8) Investing in community health care. Valencians do General Practice differently to us….Within this model, there are no privately owned partnerships. Rather, GPs are employees, just as with hospital doctors. This means less HR and management responsibility and perhaps less risk. Within that, they all maintain personal patient lists to keep a real sense of continuity, but work a different pattern. The day starts early and they do clinics from 7am – 3pm – all pre booked appointments. (the last 2 hours of this is for administration, so the clinics finish just after 1230h). Then at 3pm the walk-in emergency centres (in the same building) open – staffed by the GPs from the practice. Each GP does one or two 3pm – 8am shifts a month with appropriate rest built-in. The facilities are amazing with imaging on site. It’s actually not too dissimilar from the arrangement we have now with out of hours care, but is a bit more streamlined.

9) Harnessing technology. In Valencia, all patients have an app they can access, which tells them the waiting time in the A&E or in the local GP centre. Unsurprisingly this has meant less people turn up at A&E and are dealt with in the community more rapidly and appropriately.

10) Grasping the economic nettle. I went to Valencia, highly suspicious, as the model is built on a PPP (private-public partnership). A private company owns and manages this system, but is completely funded by the government. My personal politics is far to the left and so I found the notion of this nauseating to say the least. However, I was challenged in my thinking by the CEO who talks about his company being private, but with a public heart. Profits are strictly limited to 7.5% and everything else is invested back into the system. They are running on a lower budget, with less cost, higher patient satisfaction and higher staff morale than anywhere else in the region…..these are hard statistics to argue with. However, I don’t believe a PPP is necessary in order to achieve much of what they have done as there are significant risks involved with the private sector and it is an ideological objective I struggle with. Personally I would argue for a completely different type of economics altogether, but my voice is just one in an important conversation that needs to happen. One thing that I continually challenge myself on though is that business does not equal evil and state does not equal good…..this is why for me, regional government and participatory economics is of huge importance as we move forward. With the huge numbers of people who attend conversations about health in the South Lakes and North Lancs areas, I am confident that such things are possible. However, with tools like ‘the art of hosting’, they could be much more fruitful. PPPs are not the only alternative solution to what we have now. I personally love the idea of health cooperatives. Regional funding with supplemented taxation is another possibility.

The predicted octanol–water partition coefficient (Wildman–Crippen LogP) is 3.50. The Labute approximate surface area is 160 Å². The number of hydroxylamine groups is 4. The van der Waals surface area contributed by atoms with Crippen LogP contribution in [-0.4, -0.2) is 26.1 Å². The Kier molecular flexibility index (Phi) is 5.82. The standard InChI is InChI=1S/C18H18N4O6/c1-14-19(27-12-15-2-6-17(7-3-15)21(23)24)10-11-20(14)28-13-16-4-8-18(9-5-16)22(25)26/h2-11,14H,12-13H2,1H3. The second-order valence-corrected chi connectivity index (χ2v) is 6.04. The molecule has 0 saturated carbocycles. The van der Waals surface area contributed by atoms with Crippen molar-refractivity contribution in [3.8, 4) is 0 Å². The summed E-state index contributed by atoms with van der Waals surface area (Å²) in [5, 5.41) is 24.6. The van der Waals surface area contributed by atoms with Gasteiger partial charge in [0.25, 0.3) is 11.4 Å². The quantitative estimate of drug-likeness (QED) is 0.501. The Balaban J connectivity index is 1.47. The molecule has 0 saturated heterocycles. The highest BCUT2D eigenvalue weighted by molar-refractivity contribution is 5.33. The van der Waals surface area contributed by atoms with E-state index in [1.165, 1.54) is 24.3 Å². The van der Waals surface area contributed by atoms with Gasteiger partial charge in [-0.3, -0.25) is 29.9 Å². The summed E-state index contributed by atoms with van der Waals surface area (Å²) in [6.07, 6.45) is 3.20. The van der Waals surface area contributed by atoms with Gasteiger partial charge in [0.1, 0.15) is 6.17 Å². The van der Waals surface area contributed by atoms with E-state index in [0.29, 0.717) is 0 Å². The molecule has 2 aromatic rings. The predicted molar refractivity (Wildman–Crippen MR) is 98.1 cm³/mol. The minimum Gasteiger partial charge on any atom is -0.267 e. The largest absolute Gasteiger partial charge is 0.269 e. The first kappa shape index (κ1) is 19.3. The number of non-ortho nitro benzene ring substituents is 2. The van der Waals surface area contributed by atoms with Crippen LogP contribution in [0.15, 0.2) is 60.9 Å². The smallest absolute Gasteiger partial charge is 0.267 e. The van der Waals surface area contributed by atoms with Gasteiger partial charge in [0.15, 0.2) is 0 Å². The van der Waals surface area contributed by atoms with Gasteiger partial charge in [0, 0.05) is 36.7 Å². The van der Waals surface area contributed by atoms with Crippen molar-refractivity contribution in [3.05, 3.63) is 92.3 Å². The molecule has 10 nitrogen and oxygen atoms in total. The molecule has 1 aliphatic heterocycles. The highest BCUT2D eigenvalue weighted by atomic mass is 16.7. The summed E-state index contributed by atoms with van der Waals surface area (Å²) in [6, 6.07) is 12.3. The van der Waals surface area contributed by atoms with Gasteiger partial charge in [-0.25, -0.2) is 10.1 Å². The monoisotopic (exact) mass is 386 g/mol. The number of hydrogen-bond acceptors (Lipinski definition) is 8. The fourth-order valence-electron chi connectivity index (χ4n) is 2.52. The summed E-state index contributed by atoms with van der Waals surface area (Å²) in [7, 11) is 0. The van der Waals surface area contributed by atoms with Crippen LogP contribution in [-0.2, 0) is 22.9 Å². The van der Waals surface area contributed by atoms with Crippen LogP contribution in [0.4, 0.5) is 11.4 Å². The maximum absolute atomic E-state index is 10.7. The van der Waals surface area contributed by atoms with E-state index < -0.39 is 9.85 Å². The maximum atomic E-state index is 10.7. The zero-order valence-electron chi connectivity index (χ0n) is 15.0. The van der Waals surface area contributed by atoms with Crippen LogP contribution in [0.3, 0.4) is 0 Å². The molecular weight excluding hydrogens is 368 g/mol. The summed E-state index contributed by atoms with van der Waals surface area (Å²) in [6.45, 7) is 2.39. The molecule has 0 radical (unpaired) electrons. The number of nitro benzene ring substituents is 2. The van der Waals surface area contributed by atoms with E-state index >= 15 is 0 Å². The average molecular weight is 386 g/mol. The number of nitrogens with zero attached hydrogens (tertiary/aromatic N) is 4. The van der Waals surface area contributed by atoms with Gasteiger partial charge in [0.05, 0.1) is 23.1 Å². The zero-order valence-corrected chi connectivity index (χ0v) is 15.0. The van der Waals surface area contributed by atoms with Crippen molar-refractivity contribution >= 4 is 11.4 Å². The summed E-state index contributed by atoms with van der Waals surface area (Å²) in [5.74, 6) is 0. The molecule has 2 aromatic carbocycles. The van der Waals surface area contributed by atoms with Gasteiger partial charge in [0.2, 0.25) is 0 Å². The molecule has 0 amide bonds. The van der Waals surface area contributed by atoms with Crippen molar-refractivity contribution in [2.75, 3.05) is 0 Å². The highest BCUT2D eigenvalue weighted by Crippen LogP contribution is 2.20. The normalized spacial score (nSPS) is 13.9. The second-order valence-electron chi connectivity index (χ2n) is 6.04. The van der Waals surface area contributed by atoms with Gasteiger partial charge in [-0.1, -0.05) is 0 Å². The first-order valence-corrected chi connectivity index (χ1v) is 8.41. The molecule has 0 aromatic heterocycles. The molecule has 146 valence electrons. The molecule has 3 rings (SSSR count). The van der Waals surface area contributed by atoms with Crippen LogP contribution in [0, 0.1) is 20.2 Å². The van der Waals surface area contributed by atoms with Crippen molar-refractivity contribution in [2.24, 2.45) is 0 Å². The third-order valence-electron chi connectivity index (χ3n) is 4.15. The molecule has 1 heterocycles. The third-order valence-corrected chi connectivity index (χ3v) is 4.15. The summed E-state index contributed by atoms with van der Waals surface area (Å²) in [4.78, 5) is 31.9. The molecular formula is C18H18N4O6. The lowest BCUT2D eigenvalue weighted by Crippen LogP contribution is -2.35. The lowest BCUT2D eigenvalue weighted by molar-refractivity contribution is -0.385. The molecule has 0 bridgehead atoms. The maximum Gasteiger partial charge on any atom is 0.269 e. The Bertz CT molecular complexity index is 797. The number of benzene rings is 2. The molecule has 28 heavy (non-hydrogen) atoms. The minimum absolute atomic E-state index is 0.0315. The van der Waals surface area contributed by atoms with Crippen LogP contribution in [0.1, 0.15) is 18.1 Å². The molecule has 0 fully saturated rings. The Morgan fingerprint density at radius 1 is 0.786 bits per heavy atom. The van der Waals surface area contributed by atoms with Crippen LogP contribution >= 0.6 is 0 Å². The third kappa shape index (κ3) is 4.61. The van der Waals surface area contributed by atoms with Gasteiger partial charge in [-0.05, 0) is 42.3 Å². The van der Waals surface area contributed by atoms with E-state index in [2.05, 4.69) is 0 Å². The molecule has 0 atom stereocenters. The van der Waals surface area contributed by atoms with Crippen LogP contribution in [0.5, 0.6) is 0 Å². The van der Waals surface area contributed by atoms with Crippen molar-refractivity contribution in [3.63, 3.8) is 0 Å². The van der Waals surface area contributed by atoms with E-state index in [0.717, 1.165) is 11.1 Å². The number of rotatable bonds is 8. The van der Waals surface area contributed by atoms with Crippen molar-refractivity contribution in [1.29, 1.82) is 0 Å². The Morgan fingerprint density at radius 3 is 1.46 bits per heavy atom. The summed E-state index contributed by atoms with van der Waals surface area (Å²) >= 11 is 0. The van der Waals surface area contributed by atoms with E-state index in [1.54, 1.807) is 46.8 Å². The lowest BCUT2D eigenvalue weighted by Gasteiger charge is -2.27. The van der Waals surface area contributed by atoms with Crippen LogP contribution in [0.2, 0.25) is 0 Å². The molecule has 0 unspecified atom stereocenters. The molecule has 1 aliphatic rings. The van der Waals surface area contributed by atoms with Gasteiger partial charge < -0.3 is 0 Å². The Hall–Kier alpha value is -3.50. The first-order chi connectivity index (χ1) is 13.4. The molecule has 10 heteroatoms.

The truth is, we have to find new ways of working that are sustainable for the future, excellent for our patients and staff, and free for all to use. I hope we can learn the lessons from Scotland and learn to engage with the issues that matter. It is time for a new politics and there is no place better to start than with the NHS.

The NHS at Breaking Point?

I am not pulling any punches in this blog and it is probably going to sound negative untilNHS-strike--012 you reach the end! This week we have seen staff in the NHS striking over pay and working conditions. For those in the caring professions, it is a huge thing to strike and I know many colleagues who did some serious soul-searching before they took this action. There is a difficult truth for us to face as a nation in the UK (and especially England). What many consider to be the nation’s greatest treasure is on its knees. Although the NHS has been in huge profit in the last few years, this money has not been reinvested into healthcare. Our democratic processes are null and void and the vox populi has been silenced. (photo taken from the Guardian -Andy Rain).

imagesAlthough we have, without a doubt, the finest health system in the world in terms of value for money and good outcomes for all, we have reached our peak and we are now on the downward slope of a bell curve and are beginning to fall quickly. This is happening due to a heady cocktail of:

1) Centralised government and other power structures making target-driven policies which commodify human life into biopower and in so doing, dehumanise people. Westminster deciding on how a health budget should be spent across Morecambe Bay is nonsensical. Local people need to be far more involved through a process of regional assemblies and participatory economics. Morecambe Bay does not have the same health needs as London and having Westminster-centric targets is not working.